New Math Model Predicts Evolution of Large Complex Human Societies

First Posted: Sep 24, 2013 08:08 AM EDT

Human society can be either simple or complex. Yet exactly how human societies evolve from small groups to the huge, anonymous complex societies of today has long remained a mystery. Now, scientists have tackled the question mathematically, accurately matching the historical record on the emergence of complex states in the ancient world.

In order to examine exactly how society evolves, the researchers created a mathematical model. This model was simulated within a realistic landscape of the Afro-Eurasian landmass during 1,500 BCE to 1,500 CE. This model was then tested against the historical record.

During this time period, horse-related military innovations, such as chariots and cavalry, dominated warfare within Afro-Eurasia. Geography also played a huge role; nomads living in the Eurasian Steppe influenced nearby agrarian societies, spreading intense forms of offensive warfare out from the steppe belt.

So why is warfare so important? Intense warfare is actually the evolutionary driver of large, complex societies. The interaction of ecology and geography as well as the spread of military innovations helps predict the selection for ultra-social institutions. In fact, scientists found that these ultra-social institutions that allow for cooperation in huge groups of genetically unrelated individuals and large-scale complex states are greater where warfare is more intense.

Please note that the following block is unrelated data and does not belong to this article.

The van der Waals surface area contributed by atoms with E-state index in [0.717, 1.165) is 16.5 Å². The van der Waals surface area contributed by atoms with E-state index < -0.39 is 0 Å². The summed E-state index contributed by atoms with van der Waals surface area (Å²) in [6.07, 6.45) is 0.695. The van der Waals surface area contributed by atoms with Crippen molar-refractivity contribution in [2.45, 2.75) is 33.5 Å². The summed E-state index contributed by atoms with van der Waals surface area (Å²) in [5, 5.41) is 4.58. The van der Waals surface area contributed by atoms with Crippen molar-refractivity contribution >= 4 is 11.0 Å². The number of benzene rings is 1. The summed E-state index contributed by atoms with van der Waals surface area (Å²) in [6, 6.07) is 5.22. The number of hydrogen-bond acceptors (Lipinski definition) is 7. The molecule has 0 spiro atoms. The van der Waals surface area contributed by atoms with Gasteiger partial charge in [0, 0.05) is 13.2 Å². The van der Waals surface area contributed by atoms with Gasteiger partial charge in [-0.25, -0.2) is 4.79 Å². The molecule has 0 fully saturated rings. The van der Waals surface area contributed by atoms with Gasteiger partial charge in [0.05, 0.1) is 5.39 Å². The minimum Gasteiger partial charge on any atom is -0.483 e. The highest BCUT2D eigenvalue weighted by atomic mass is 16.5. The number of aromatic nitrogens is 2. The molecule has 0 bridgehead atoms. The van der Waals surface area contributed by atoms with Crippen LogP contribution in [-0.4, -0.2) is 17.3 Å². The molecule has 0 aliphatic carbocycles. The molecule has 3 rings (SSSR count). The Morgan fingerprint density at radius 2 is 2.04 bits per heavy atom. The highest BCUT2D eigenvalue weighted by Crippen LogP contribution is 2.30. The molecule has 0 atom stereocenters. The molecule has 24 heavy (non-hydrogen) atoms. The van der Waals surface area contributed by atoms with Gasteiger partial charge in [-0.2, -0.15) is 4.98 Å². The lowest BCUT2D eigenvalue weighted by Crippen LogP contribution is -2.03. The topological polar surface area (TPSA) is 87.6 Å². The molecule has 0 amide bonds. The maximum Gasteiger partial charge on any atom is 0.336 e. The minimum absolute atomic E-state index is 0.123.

"What's so exciting about this area of research is that instead of just telling stories or describing what occurred, we can now explain general historical patterns with quantitative accuracy," said Sergey Gavrilets, co-author of the new study, in a news release. "Explaining historical events helps us better understand the present, and ultimately may help us predict the future."

In fact, the model led to sharply defined quantitative predictions that could be tested empirically. In addition, the model-predicted spread of large-scale societies was very similar to the observed one; the model was able to explain two-thirds of the variation in determining the rise of large-scale societies.

The findings are important not only for predicting how well societies will fare, but also show how past societies may have risen or fallen. The fact that warfare played such a large role in society formation also helps reveal a little bit more about human society evolution in general.

The findings are published in the journal Proceedings of the National Academy of Sciences.

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